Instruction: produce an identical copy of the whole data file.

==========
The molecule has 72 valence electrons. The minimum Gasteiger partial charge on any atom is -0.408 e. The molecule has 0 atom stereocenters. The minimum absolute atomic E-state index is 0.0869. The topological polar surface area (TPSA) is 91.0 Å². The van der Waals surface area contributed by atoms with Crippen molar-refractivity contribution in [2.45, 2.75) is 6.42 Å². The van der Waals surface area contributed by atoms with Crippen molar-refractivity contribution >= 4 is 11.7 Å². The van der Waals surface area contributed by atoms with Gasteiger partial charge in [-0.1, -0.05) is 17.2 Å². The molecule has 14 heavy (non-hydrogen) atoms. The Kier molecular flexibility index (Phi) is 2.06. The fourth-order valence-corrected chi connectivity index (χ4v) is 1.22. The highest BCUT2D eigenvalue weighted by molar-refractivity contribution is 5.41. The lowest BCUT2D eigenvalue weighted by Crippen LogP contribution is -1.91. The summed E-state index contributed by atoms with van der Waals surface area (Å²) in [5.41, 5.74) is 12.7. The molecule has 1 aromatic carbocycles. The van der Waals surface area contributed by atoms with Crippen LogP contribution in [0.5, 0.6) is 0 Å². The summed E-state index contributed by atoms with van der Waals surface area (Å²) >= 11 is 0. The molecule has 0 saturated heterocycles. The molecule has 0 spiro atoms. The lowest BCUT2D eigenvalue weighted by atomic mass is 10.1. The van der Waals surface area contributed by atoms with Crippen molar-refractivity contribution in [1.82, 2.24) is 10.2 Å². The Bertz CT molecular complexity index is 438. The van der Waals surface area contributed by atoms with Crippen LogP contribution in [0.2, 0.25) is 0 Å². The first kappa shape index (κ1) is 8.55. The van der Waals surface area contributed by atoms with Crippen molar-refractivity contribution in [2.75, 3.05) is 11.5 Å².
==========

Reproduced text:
The molecule has 72 valence electrons. The minimum Gasteiger partial charge on any atom is -0.408 e. The molecule has 0 atom stereocenters. The minimum absolute atomic E-state index is 0.0869. The topological polar surface area (TPSA) is 91.0 Å². The van der Waals surface area contributed by atoms with Crippen molar-refractivity contribution in [2.45, 2.75) is 6.42 Å². The van der Waals surface area contributed by atoms with Crippen molar-refractivity contribution >= 4 is 11.7 Å². The van der Waals surface area contributed by atoms with Gasteiger partial charge in [-0.1, -0.05) is 17.2 Å². The molecule has 14 heavy (non-hydrogen) atoms. The Kier molecular flexibility index (Phi) is 2.06. The fourth-order valence-corrected chi connectivity index (χ4v) is 1.22. The highest BCUT2D eigenvalue weighted by molar-refractivity contribution is 5.41. The lowest BCUT2D eigenvalue weighted by Crippen LogP contribution is -1.91. The summed E-state index contributed by atoms with van der Waals surface area (Å²) in [5.41, 5.74) is 12.7. The molecule has 1 aromatic carbocycles. The van der Waals surface area contributed by atoms with Crippen LogP contribution in [0.5, 0.6) is 0 Å². The summed E-state index contributed by atoms with van der Waals surface area (Å²) >= 11 is 0. The molecule has 0 saturated heterocycles. The molecule has 0 spiro atoms. The lowest BCUT2D eigenvalue weighted by atomic mass is 10.1. The van der Waals surface area contributed by atoms with Crippen molar-refractivity contribution in [1.82, 2.24) is 10.2 Å². The Bertz CT molecular complexity index is 438. The van der Waals surface area contributed by atoms with Crippen LogP contribution in [0.2, 0.25) is 0 Å². The first kappa shape index (κ1) is 8.55. The van der Waals surface area contributed by atoms with Crippen molar-refractivity contribution in [2.75, 3.05) is 11.5 Å².